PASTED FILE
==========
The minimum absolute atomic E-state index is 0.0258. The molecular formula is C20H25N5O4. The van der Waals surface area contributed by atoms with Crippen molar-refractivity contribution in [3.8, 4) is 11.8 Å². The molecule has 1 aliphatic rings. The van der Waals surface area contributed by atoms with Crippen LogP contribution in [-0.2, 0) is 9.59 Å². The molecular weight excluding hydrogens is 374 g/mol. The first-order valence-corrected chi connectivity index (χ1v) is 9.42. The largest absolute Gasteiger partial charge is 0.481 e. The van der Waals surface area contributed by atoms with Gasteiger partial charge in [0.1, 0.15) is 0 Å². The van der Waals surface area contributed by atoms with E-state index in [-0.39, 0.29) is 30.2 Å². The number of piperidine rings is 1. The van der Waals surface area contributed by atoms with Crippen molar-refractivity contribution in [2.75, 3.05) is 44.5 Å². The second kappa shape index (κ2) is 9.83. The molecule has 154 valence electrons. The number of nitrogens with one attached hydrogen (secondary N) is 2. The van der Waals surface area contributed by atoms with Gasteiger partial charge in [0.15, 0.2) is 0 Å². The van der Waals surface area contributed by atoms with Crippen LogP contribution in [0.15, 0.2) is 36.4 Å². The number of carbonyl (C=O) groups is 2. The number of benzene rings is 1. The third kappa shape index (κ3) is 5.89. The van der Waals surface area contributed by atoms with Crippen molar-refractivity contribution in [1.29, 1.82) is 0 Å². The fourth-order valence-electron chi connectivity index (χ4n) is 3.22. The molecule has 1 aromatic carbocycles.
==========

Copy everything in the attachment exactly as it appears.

The minimum absolute atomic E-state index is 0.0258. The molecular formula is C20H25N5O4. The van der Waals surface area contributed by atoms with Crippen molar-refractivity contribution in [3.8, 4) is 11.8 Å². The molecule has 1 aliphatic rings. The van der Waals surface area contributed by atoms with Crippen LogP contribution in [-0.2, 0) is 9.59 Å². The molecular weight excluding hydrogens is 374 g/mol. The first-order valence-corrected chi connectivity index (χ1v) is 9.42. The largest absolute Gasteiger partial charge is 0.481 e. The van der Waals surface area contributed by atoms with Gasteiger partial charge in [0.1, 0.15) is 0 Å². The van der Waals surface area contributed by atoms with E-state index in [-0.39, 0.29) is 30.2 Å². The number of piperidine rings is 1. The van der Waals surface area contributed by atoms with Crippen molar-refractivity contribution in [2.75, 3.05) is 44.5 Å². The second kappa shape index (κ2) is 9.83. The molecule has 154 valence electrons. The number of nitrogens with one attached hydrogen (secondary N) is 2. The van der Waals surface area contributed by atoms with Gasteiger partial charge in [0.15, 0.2) is 0 Å². The van der Waals surface area contributed by atoms with Crippen LogP contribution in [0.15, 0.2) is 36.4 Å². The number of carbonyl (C=O) groups is 2. The number of benzene rings is 1. The third kappa shape index (κ3) is 5.89. The van der Waals surface area contributed by atoms with Crippen molar-refractivity contribution in [1.29, 1.82) is 0 Å². The fourth-order valence-electron chi connectivity index (χ4n) is 3.22. The molecule has 1 aromatic carbocycles.